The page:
Charles Darwin — Debate

Part of the debate – in the House of Lords at 1:37 pm on 19th March 2009.

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Photo of Baroness Hooper Baroness Hooper Conservative 1:37 pm, 19th March 2009

My Lords, that was a helpful interjection, and some of my distinguished colleagues will be able to tackle that question much better than I can.

I was on the point of moving from that aspect of Darwin's life to explore a little the controversy over his theory of evolution and the concept of intelligent design. In other words, the arguments of the Bible literalists and those who say that Darwin's theory reduces humanity to a by-product of blind forces against those who say that God cannot exist because there is no evidence to prove it. I realise that the noble and right reverend Lord, Lord Harries of Pentregarth, and doubtless other noble Lords will be exploring this further before there is another helpful interjection.

My view is that between the extremes of the argument lies a middle path. I agree with the view that faith and science are not fundamentally opposed to one another, and I also believe that faith is a gift. I somehow feel that Darwin was not an extremist. He saw what he saw, his observations were scientific and his methodology was rigorous. As he says in his autobiography, at one stage in his life, he was convinced that,

"there is more in man than the mere breath of his body".

I think that is a wonderful way of describing what many of us feel. Yet we are told that he died an agnostic, so not only did he not know, but he did not know whether it was possible to know, which I understand is the definition of an agnostic. The reasons for Darwin's loss of faith are of interest and relevance to believers and non-believers today. Questions about what constitutes legitimate and sufficient evidence for religious beliefs or how we understand or accommodate suffering within a religious context continue, and doubtless will continue, to be asked. However, it is important to remember and be guided by the fact that in spite of everything we are told, Charles Darwin remained as courteous and respectful to those who retained religious beliefs as he was to fellow agnostics. That is an example to be followed.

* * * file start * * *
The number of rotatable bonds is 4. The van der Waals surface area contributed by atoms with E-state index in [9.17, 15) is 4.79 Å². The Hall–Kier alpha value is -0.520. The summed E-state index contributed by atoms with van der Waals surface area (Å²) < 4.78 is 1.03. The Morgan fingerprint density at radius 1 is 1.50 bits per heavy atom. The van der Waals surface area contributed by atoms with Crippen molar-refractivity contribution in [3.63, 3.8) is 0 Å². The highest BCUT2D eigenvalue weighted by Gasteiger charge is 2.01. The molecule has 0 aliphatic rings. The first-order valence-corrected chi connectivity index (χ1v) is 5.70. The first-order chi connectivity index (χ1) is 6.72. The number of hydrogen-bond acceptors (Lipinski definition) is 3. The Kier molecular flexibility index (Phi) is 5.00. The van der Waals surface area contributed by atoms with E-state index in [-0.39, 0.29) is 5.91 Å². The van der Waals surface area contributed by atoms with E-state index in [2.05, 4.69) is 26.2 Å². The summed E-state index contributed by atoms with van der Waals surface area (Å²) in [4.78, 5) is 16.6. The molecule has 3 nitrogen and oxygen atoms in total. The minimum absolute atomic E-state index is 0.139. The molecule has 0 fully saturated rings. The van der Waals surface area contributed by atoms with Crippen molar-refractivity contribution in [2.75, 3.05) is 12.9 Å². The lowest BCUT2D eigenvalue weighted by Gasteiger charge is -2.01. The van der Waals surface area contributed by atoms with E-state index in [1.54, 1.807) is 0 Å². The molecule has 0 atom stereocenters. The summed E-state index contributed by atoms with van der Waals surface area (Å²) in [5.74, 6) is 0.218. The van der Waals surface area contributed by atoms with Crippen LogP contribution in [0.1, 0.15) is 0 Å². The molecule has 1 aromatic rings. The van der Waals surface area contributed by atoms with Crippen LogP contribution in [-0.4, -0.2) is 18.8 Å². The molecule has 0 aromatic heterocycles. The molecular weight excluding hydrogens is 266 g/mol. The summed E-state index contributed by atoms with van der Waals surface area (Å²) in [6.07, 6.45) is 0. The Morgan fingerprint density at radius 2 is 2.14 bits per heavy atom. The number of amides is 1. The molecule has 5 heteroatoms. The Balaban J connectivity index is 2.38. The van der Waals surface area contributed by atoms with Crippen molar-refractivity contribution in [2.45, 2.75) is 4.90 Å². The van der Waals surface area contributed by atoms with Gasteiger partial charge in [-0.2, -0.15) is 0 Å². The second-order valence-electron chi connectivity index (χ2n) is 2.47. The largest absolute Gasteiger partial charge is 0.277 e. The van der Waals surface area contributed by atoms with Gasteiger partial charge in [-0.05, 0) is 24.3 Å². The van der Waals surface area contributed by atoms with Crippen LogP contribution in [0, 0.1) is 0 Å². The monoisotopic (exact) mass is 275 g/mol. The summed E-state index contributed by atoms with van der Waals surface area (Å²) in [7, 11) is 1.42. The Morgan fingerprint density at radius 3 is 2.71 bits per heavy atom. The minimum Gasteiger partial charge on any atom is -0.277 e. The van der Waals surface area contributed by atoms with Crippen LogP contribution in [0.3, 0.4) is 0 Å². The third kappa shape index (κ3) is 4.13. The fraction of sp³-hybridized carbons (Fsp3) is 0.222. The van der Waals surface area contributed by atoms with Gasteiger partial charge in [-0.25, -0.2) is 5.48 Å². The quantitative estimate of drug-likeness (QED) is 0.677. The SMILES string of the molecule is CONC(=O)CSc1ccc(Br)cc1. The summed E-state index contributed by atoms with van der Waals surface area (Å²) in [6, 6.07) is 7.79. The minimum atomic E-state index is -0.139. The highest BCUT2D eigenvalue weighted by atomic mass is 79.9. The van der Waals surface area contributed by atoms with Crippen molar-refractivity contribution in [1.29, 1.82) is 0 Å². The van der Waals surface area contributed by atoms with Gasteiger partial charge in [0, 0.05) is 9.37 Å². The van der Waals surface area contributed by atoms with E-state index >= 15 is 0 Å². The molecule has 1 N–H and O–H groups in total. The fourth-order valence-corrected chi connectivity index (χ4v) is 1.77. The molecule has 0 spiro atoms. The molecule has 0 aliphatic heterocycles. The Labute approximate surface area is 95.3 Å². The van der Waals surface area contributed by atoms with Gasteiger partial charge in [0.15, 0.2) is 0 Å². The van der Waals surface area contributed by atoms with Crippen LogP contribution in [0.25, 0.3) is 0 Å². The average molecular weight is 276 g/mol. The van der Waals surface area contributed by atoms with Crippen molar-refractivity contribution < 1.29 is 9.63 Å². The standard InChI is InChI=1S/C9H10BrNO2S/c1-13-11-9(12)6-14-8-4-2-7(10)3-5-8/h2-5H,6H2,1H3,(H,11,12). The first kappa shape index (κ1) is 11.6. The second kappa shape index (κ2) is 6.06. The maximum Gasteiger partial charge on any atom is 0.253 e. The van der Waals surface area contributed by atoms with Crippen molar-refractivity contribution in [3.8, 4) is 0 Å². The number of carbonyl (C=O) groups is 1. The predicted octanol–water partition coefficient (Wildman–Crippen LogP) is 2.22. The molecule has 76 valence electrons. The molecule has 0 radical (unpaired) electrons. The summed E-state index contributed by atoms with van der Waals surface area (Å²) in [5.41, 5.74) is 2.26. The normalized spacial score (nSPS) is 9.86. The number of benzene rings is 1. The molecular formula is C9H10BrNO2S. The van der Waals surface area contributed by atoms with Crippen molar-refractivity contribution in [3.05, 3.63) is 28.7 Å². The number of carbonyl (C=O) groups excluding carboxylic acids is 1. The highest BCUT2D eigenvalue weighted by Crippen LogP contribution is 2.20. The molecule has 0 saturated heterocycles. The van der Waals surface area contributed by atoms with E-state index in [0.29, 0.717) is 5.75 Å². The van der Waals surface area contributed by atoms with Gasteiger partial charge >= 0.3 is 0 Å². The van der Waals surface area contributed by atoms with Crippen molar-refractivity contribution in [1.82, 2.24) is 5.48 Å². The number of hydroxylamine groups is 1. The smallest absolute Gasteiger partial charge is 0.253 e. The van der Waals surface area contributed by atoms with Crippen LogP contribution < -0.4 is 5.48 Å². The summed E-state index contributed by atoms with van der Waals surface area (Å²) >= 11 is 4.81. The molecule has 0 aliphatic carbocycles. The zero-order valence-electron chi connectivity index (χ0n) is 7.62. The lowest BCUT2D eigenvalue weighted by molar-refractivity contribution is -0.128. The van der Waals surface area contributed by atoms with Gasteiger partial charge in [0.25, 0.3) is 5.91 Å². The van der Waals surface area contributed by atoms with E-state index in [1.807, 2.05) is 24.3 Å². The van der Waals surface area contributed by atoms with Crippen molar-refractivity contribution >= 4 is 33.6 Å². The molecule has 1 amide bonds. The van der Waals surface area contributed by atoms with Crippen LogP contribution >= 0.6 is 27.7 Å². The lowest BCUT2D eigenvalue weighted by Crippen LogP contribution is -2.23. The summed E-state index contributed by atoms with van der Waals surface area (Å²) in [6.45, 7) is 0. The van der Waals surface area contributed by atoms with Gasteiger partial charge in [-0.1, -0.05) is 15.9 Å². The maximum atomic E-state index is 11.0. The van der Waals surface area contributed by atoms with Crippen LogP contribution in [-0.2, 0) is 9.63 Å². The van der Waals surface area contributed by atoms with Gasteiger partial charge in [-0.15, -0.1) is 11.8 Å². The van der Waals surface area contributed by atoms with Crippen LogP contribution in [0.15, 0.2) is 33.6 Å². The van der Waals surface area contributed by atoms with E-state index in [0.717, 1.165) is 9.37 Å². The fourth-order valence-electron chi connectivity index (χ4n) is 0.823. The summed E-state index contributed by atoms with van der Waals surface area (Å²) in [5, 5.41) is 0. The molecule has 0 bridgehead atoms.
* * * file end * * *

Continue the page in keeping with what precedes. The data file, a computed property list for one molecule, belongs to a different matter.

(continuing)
Finally, in considering the celebrations of this bicentenary year, we should also consider the legacy and look to the future. Much is known about 5 per cent of the universe, which leaves the challenge of the remaining 95 per cent. The Large Hadron Collider project in Geneva may give us some of the information and some of the answers on this. It may even give us more information on the Higgs particle, the so-called God particle. The important thing is that there should be people who question and people who are prepared to do the necessary research. Who will be the next genius to follow in Darwin's footsteps? Are we doing enough to encourage young people to take an interest? I believe that this debate and the many celebrations of the Charles Darwin's great achievements help us to move things forward.

This has been an absorbing subject on which to prepare for a debate. I have learnt a huge amount in doing so, and I look forward to learning more from the many distinguished participants in today's debate.